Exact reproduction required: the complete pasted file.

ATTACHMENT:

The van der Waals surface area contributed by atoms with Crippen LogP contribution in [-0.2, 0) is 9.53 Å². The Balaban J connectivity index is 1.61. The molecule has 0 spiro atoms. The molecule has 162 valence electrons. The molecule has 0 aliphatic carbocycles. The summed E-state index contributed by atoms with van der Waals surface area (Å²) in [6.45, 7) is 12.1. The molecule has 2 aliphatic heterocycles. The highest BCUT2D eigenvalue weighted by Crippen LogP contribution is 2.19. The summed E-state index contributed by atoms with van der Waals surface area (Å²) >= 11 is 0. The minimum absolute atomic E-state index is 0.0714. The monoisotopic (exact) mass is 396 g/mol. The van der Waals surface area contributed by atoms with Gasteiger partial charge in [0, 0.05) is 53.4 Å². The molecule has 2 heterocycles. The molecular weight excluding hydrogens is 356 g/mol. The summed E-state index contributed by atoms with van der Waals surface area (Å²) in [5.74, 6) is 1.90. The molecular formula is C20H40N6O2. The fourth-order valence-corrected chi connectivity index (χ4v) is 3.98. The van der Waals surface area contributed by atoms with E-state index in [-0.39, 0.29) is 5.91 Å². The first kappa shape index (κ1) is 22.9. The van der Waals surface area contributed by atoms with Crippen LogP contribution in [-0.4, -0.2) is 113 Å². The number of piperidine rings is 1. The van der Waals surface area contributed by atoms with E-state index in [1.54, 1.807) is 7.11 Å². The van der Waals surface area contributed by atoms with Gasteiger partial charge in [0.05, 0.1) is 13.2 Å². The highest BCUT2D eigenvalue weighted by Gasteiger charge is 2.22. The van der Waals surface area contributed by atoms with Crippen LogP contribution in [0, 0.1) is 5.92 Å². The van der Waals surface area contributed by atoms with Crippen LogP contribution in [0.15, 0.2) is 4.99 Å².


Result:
The van der Waals surface area contributed by atoms with Crippen LogP contribution in [-0.2, 0) is 9.53 Å². The Balaban J connectivity index is 1.61. The molecule has 0 spiro atoms. The molecule has 162 valence electrons. The molecule has 0 aliphatic carbocycles. The summed E-state index contributed by atoms with van der Waals surface area (Å²) in [6.45, 7) is 12.1. The molecule has 2 aliphatic heterocycles. The highest BCUT2D eigenvalue weighted by Crippen LogP contribution is 2.19. The summed E-state index contributed by atoms with van der Waals surface area (Å²) >= 11 is 0. The minimum absolute atomic E-state index is 0.0714. The monoisotopic (exact) mass is 396 g/mol. The van der Waals surface area contributed by atoms with Gasteiger partial charge in [0, 0.05) is 53.4 Å². The molecule has 2 heterocycles. The molecular weight excluding hydrogens is 356 g/mol. The summed E-state index contributed by atoms with van der Waals surface area (Å²) in [5.74, 6) is 1.90. The molecular formula is C20H40N6O2. The fourth-order valence-corrected chi connectivity index (χ4v) is 3.98. The van der Waals surface area contributed by atoms with E-state index in [-0.39, 0.29) is 5.91 Å². The first kappa shape index (κ1) is 22.9. The van der Waals surface area contributed by atoms with Crippen LogP contribution in [-0.4, -0.2) is 113 Å². The number of piperidine rings is 1. The van der Waals surface area contributed by atoms with E-state index in [1.54, 1.807) is 7.11 Å². The van der Waals surface area contributed by atoms with Gasteiger partial charge in [0.05, 0.1) is 13.2 Å². The highest BCUT2D eigenvalue weighted by Gasteiger charge is 2.22. The van der Waals surface area contributed by atoms with Crippen LogP contribution in [0, 0.1) is 5.92 Å². The van der Waals surface area contributed by atoms with Crippen LogP contribution in [0.15, 0.2) is 4.99 Å².